The Ohio Police and Fire Pension Fund has committed $50 million to the second iteration of Proterra Investment Partners‘ credit fund, endorsing its strategy of co-leading alongside the US Farm Credit System.
According to a memo contained within materials from OP&F’s late February investment committee meeting provided to Agri Investor, Proterra Credit Fund 2 targets a net IRR of 13 percent through provision of $10 million to $50 million agribusinesses loans with interest rates of between 10 and 12 percent on terms of up to five years.
“Proterra’s competitive advantage is its relationship with and collaboration with the Farm Credit System, a national lender and Government Sponsored Entity that provides highly attractive financing to agriculture-related businesses throughout the US,” investment staff of $19.4 billion OP&F wrote. “By joining FCS in the lending process, Proterra is able to offer more competitive loan rates while benefiting from FCS loan sourcing, underwriting and conforming loan standards.”
Proterra began a partnership with FCS in 2018 focused on unitranche loans under which borrowers are presented one document containing first-out and last out traches, OP&F’s memo explained. Minnesota-headquartered Proterra retains the higher-yielding, last-out riskier tranche while allocating the less risky first-out tranche to FCS, a network of about 70 borrower-owned lending institutions that manage $300 billion of rural credit that constitutes about 45 percent of the US market.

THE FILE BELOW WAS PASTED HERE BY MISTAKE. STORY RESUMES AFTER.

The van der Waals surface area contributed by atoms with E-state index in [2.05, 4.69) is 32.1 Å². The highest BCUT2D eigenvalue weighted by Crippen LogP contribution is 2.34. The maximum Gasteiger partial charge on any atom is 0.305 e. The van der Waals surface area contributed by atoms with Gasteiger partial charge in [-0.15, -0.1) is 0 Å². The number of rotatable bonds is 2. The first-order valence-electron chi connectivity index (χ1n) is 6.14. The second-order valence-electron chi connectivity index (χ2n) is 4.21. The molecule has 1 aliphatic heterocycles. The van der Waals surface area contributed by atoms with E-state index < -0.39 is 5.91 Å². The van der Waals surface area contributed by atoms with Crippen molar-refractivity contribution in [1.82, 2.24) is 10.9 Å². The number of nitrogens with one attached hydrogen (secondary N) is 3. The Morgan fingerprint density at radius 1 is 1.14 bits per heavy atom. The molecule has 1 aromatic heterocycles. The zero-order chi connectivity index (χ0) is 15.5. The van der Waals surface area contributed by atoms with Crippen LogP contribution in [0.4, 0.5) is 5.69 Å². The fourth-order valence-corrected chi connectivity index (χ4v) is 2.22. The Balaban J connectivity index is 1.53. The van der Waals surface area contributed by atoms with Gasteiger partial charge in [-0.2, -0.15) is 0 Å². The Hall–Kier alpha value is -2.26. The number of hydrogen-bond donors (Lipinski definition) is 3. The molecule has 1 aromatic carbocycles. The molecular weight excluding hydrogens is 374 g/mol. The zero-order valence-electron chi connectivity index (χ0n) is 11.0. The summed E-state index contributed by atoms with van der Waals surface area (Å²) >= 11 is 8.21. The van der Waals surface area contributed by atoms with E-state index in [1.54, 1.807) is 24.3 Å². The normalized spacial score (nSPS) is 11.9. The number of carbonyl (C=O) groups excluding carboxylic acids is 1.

Proterra plans to lend alongside FCS for 80 percent of its loans and has established active relationships with 15 of the largest institutions within the network, according to the memo. Twelve loans with those firms account for 85 percent of the transactions from Proterra Credit Fund 1 and 2 to date, it added.
Proterra Credit Fund 2 will focus its 20-25 loans on relatively small and branded private food and ag related businesses with up to $50 million in operating profit. Plans call for a focus on 20 segments of US agribusiness that include natural sweeteners, fruit processors, produce distribution, bakery products, beef processing, plant-based protein products and others.
“Approximately 70-75 percent of loans may be with companies backed by private equity firms, which may reduce default risk and improve recovery rates in potential bankruptcy cases,” according to the memo.
Proterra’s first credit fund closed on $200 million in March 2019 after drawing commitments of between $5 million and $85 million from state and corporate pension plans, funds of funds and insurance companies. According to the OP&F memo, that vehicle has invested in 11 borrowers and realized $37.3 million in principal repayments and scheduled amortization.
Proterra reached a $150 million close for the second fund in September with commitments from LPs that included the Teachers Retirement System of the State of Illinois. The firm is targeting $400 million to $500 million for the vehicle, which has already funded three investments totaling $53 million, according to OP&F.
The memo highlighted Proterra’s steps to align interests with investors, including a $4 million investment by management and a compensation scheme based on performance of Credit Funds 1 and 2, not the firm’s overall assets under management. In addition, it said, Proterra will not receive its 20 percent carried interest until after investors have a 7 percent net return.
Proterra spun out from Cargill in 2016 and managed $3.6 billion as of March 2021.